And you learned and grew from the things you’ve left behind but they were left behind for a reason and though you know that reason and even if it is a valid reason doesn’t mean the things accept or acknowledge it. They force themselves upon you. They leave you alone for 15 years- enough time for you to feel confident in their never returning to your life again- and then they show up. They show up innocently enough until you realize it was a trick to force themselves back in your life. And they want something from you but you aren’t entirely sure what but you know, you KNOW, they want something from you. And the last time the things you left behind were in your life you almost suffocated from the weight of them. And they hurt you. And you have spent many many hours in therapy recovering from the wounds they gave you. And now they found you again and you don’t know what to do. Continue to hide? Respond forcefully? Feign Ignorance?
But you are an adult now. There isn’t anything to be afraid of- you can take care of yourself. You don’t have to communicate with anyone you don’t want to. You control your life. You will not be manipulated and lied to again. You won’t let them near your family. You are stronger than them. Still, they try to force themselves on you. Why now? Why 15 years later? Can you sense my complete happiness? Is that why you want to talk to me again, so you can take it away? I won’t allow it. I forbid you from infringing on my happiness. I LEFT YOU BEHIND. I don’t belong to you and you don’t belong to me. We are free of each other- let that be.
I never realized. I didn’t know. What’s worse is, I didn’t ask.
Thankfully, luckily, blessedly, my Grammy and Popsie shared with me some pretty astounding facts about the women from our family. They were strong. They were superhumanly strong.
They owned and worked on farms- I mean they worked- farm life isn’t easy, on the contrary, it’s rather difficult. They never complained, early mornings, calloused hands, wailing children, mud, manure, harvest, long winters, and no rest. My great-great-grandmother, my Momsie, who I was lucky enough to know before she died, lost her husband, her “dearest Willy” , when my great grandmother (Nana) was only 5. She was left by herself with a farm to run and a child to raise. Who came to her rescue? Another man? No. Her sisters were at her side instantly, not to only offer condolences and casseroles but to work the farm with her. These were real women, quiet but powerful, seemingly unbreakable. When my Momsie and Nana moved to Ft. Worth it was her sisters who took over the farm and kept it until they passed, and it was to that very farm that my grandmother and then my mother visited during their childhood summers, and it is my belief that it was at that farm they learned to be strong women.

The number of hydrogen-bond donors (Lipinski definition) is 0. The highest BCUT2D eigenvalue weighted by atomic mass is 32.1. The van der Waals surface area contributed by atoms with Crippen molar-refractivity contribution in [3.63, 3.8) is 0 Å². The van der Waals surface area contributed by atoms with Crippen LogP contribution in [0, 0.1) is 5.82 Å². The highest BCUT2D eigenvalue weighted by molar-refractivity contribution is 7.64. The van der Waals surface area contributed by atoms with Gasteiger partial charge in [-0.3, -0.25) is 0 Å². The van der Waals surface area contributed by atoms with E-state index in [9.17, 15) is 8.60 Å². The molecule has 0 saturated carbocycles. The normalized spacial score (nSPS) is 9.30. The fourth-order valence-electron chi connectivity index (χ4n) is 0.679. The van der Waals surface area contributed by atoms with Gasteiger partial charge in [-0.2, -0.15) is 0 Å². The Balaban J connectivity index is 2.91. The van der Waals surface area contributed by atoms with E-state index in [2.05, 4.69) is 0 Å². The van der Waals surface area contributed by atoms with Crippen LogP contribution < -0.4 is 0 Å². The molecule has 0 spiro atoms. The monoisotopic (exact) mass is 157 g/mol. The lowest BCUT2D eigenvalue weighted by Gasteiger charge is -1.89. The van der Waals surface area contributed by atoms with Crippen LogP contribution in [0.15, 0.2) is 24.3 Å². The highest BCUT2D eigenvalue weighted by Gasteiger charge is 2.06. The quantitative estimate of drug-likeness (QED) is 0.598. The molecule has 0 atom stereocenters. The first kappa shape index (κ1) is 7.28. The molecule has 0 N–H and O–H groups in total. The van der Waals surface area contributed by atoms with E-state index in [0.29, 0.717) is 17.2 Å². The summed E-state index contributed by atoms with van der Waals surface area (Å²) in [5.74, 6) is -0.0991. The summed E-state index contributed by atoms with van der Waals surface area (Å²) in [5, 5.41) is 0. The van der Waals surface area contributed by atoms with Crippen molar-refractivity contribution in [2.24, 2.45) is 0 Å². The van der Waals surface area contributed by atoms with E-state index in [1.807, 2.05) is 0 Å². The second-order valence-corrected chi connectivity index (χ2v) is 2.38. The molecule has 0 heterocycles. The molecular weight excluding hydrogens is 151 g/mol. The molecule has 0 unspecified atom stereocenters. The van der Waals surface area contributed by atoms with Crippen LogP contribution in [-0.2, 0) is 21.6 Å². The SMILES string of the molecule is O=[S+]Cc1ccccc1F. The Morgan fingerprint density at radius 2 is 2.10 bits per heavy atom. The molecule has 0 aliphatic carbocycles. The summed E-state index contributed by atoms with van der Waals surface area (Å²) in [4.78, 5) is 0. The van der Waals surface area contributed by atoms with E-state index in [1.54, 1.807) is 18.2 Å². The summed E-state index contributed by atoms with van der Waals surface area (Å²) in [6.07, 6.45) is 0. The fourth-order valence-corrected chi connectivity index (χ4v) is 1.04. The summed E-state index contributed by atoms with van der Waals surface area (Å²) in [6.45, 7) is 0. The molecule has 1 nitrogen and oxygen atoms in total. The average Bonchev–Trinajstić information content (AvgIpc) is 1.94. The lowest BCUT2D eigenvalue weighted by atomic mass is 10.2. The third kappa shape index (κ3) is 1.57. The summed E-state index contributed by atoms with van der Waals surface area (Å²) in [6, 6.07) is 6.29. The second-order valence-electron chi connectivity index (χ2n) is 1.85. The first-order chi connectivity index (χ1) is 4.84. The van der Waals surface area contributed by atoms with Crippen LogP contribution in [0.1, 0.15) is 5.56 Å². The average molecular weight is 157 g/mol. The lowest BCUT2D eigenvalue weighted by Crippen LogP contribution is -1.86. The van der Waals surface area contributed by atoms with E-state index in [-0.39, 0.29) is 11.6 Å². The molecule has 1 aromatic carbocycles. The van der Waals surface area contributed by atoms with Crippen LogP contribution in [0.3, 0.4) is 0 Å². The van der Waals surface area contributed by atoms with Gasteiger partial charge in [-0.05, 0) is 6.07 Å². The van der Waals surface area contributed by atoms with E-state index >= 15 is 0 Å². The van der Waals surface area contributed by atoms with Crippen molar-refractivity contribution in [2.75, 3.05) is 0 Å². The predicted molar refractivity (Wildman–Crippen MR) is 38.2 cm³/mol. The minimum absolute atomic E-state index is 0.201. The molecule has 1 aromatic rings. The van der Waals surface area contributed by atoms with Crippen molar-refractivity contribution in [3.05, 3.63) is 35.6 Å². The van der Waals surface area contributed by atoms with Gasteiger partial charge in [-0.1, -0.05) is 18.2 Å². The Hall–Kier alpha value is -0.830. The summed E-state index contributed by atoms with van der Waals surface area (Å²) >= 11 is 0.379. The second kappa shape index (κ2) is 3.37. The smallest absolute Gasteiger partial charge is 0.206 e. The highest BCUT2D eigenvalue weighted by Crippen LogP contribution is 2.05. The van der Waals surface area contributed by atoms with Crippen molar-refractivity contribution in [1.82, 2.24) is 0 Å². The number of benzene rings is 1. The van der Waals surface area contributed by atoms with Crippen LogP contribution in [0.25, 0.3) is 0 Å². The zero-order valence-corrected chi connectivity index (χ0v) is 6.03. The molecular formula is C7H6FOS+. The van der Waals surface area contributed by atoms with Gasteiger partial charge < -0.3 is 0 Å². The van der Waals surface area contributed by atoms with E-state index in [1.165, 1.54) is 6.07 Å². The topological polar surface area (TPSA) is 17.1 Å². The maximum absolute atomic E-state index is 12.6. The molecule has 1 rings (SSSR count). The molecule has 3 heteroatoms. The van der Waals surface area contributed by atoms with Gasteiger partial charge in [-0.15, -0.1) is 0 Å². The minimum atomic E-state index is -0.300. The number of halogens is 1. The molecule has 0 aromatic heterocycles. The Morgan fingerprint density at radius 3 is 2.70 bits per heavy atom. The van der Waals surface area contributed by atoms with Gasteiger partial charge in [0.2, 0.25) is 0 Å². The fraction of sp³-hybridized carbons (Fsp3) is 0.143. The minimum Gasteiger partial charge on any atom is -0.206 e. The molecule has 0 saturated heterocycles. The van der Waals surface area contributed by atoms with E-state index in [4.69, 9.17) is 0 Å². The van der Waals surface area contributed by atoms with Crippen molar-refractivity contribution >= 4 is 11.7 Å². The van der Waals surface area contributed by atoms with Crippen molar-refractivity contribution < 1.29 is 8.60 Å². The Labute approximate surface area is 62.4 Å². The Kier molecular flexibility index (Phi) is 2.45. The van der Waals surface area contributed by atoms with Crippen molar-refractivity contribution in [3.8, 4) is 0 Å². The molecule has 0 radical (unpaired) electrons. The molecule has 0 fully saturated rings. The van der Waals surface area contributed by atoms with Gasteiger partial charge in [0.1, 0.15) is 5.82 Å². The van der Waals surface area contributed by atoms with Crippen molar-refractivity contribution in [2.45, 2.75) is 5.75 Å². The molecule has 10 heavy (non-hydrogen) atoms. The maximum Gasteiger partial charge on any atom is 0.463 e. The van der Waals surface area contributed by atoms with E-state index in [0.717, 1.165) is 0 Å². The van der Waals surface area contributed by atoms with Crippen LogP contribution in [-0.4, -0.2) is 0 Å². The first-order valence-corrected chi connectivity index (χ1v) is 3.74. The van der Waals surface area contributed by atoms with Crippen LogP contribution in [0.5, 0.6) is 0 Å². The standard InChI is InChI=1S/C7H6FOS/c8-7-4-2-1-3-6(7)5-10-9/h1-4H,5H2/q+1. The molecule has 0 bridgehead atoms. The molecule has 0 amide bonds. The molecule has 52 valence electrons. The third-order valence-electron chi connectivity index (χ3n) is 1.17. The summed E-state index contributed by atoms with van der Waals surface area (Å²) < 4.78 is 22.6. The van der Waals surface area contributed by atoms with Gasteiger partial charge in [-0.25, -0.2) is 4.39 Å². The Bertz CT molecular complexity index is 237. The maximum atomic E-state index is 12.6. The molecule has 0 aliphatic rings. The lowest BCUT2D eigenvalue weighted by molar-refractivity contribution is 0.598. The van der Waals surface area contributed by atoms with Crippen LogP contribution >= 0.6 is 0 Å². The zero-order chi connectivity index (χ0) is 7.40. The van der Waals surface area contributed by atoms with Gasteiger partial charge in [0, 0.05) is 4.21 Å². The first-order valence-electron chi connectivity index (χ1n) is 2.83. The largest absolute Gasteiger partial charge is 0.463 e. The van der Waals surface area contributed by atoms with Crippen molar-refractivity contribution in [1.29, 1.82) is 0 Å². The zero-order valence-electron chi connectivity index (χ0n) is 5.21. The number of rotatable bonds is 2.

My Popsies mother (Mom Riddle) survived a fire that took the life of both her parents and burned the hands of her little sister. She survived an orphanage, and in the early 1900′s that was truly an accomplishment, and she was able to keep what was left of her family together. She never succumbed to the rampant tuberculosis or the nightmares of the fire. She met the love of her life there, a man named James who lost both of his parents to TB, they married and with her sister moved to Ft. Worth. She was the first one at your house with a casserole when there was sickness or death. She was the first to offer to mend the clothes for those who couldn’t do it themselves. She was the one who would give money whenever it was needed and usually more than was asked for. She was compassionate, she was the hardest or workers, and her love was given unconditionally. She overcame and she thrived. She died when I was 10, but she never told me any of these things about herself, that wasn’t her way.
They didn’t discover anything, or create a fashion trend, they weren’t famous, but these women, my women, were extraordinary. Nothing ever broke them, there wasn’t anything they couldn’t do, they loved their men fiercely but didn’t crumble without them, they were strong. They were powerful. They are the women whose blood and legacy flow through me and remind me that because they were strong, I am too.